Backups using bt sync and Raspberry Pi (Part 1 – software)

You have probably heard of the big names in “cloud” file storage. Maybe you use something like Dropbox, Google Drive, or iCloud already. They are all easy to use – once you have installed a small service on your PC and told it what files and folders you wish to store, it takes care of it. You get access to the same files on all the machines you connect, just by placing them in a regular folder.

In fact, this is all so useful that its easy to get “hooked” and to use it so much that you run out of the few free GB of space. If you want more after that, you pay.

There is another way, though. You can get the same benefits and ease of use from free software that synchronizes between your own machines without using any expensive cloud storage. There have been several attempts at this but, for a variety of reasons, none of them have really taken off.

I have been playing with the recently-released BitTorrent Sync. It’s based on the same peer-to-peer software which drives the very successful bittorrent downloads, but reconfigured to provide secure, encrypted network synchronization between your own machines. BitTorrent Sync has some key benefits – it’s reliable, it’s fast, and it’s easy to install on a wide range of machines, even ones with very low specs. At home I have it running on a D-Link DNS-320 NAS box, which only has 128MB of RAM, but still manages to do Windows drive sharing, FTP, serving HD media to my TV and so on as well as running the btsync service.

I decided that I also wanted access to my files at my office, and rather than just buying something, this seemed an ideal opportunity to build one with a Raspberry Pi and some dusty old bits I had lying around.

Writing an SD card for Raspberry Pi

The first step is to get the Pi set up and install the software, to make sure it at least works. To avoid confusing myself, I started with a fresh SD card and downloaded the latest Raspbian and wrote it to the card using Win32DiskImager as described on the official downloads page, then popped it into the Pi, connected an ethernet cable, and powered it up.

As soon as I had logged in I ran sudo raspi-config and expanded the partition. Then I did sudo apt-get update to get the latest software lists and sudo apt-get upgrade to ensure I had the latest of everything. Now to install and run the btsync software.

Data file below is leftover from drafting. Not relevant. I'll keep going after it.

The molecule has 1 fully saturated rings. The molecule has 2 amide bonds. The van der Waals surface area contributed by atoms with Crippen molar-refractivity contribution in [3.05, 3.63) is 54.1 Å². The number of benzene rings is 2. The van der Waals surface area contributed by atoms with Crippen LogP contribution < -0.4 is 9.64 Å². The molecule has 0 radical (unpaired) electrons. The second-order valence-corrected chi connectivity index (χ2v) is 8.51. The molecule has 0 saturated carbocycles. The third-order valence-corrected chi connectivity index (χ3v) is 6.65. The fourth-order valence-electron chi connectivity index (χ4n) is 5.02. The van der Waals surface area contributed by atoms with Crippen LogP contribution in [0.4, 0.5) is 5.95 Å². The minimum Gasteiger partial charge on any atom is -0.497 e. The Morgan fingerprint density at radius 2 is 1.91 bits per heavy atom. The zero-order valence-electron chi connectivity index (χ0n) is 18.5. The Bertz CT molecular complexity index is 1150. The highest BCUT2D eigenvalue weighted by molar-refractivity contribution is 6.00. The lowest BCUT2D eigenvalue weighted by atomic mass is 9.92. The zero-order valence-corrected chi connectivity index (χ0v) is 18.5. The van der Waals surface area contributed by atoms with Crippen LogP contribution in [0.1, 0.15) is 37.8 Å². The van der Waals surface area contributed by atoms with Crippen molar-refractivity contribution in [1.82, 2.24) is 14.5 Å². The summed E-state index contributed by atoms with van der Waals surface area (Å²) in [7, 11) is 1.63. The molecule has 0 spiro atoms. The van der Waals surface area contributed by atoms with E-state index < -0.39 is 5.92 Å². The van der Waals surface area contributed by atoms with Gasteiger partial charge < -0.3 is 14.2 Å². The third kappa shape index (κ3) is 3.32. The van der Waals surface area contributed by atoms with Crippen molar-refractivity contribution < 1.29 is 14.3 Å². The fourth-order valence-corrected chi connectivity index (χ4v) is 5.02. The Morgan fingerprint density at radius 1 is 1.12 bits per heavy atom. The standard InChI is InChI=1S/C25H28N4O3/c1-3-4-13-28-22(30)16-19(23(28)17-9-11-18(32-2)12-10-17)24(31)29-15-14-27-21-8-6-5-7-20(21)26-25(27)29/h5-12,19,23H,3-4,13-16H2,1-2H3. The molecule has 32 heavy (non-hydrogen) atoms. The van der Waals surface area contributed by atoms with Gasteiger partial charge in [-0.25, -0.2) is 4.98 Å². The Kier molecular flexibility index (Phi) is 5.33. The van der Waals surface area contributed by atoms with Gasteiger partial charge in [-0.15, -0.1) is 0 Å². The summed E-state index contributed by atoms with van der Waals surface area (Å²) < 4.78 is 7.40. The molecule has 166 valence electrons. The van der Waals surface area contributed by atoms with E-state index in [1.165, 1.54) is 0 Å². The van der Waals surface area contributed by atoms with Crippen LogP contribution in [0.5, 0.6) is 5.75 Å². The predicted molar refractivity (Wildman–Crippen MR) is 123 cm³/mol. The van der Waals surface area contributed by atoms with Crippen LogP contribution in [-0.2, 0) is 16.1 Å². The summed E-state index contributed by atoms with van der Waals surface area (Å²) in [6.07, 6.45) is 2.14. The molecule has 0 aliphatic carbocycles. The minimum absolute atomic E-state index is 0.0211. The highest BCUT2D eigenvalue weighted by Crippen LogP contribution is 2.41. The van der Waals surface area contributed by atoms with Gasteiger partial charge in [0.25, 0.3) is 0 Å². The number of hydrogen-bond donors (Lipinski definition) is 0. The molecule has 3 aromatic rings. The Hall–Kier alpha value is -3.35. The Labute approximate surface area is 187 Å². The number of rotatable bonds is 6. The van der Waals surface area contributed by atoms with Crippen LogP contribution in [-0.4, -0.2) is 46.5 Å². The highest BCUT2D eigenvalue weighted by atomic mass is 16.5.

The BitTorrent Sync software is conveniently available as pre-built executables for a variety of architectures, including the ARM CPU used in the Raspberry Pi. While I was writing this the BitTorrent sync web site was undergoing some changes, so you may need to poke around a bit, for example when I started this, the ARM version of btsync was easy to find, but now everything seems to keep redirecting me to the Windows version. With this in mind, the following steps worked for me.

wget wget 
gunzip btsync_arm.tar.gz
tar xvf btsync_arm.tar

You should now have two new files, btsync (the executable) and a text file. To start the btsync service, simply run the executable. It will check its pre-requisites and if everything is in place, start a background (daemon) service. You should see some output like:

BitTorrent Sync forked to background. pid = 2358

Your pid will be different, of course.

To test to see if it works, you will need to know the IP address of your Raspberry Pi. If you don’t already have this to hand, you can type ifconfig eth0. This will tell you all wbout your ethernet connection, giving something like:

eth0      Link encap:Ethernet  HWaddr b8:27:eb:8d:7b:4e
          inet addr:  Bcast:  Mask:
          RX packets:7260 errors:0 dropped:0 overruns:0 frame:0
          TX packets:6754 errors:0 dropped:0 overruns:0 carrier:0
          collisions:0 txqueuelen:1000
          RX bytes:9131927 (8.7 MiB)  TX bytes:614349 (599.9 KiB)

The important bit is the second line where it says “inet addr:”. The four-part number which follows is your IP address (in my case

Now you need to find a browser on another machine connected to the same network. I’m guessing this will be the machine with the stuff to be backed up. Go to: http://ip-address:8888/gui. This should bring up a sparse but functional UI:


You may also get a “pop up” asking you to agree to the usage terms. I agreed, in order to continue, but ultimately its up to you. If you are at all concerned or interested, I always recommend you read what you are considering agreeing to.

At this point you could start synchronizing, but the only storage we have to hand is the SD card which is (a) small, (b) relatively slow, and (c) will wear out if we use it too much. So I plan to connect the pi to a usb hard drive for data storage. I will cover that next time, but in the meanwhile, I suggest you read about BitTorrent Sync, and how to install and run the service on whatever machine you wish to backup data from.

One Comment

  1. Pingback: Backup solution using the #RaspberryPi and BitTorrent Sync | Raspberry PiPod

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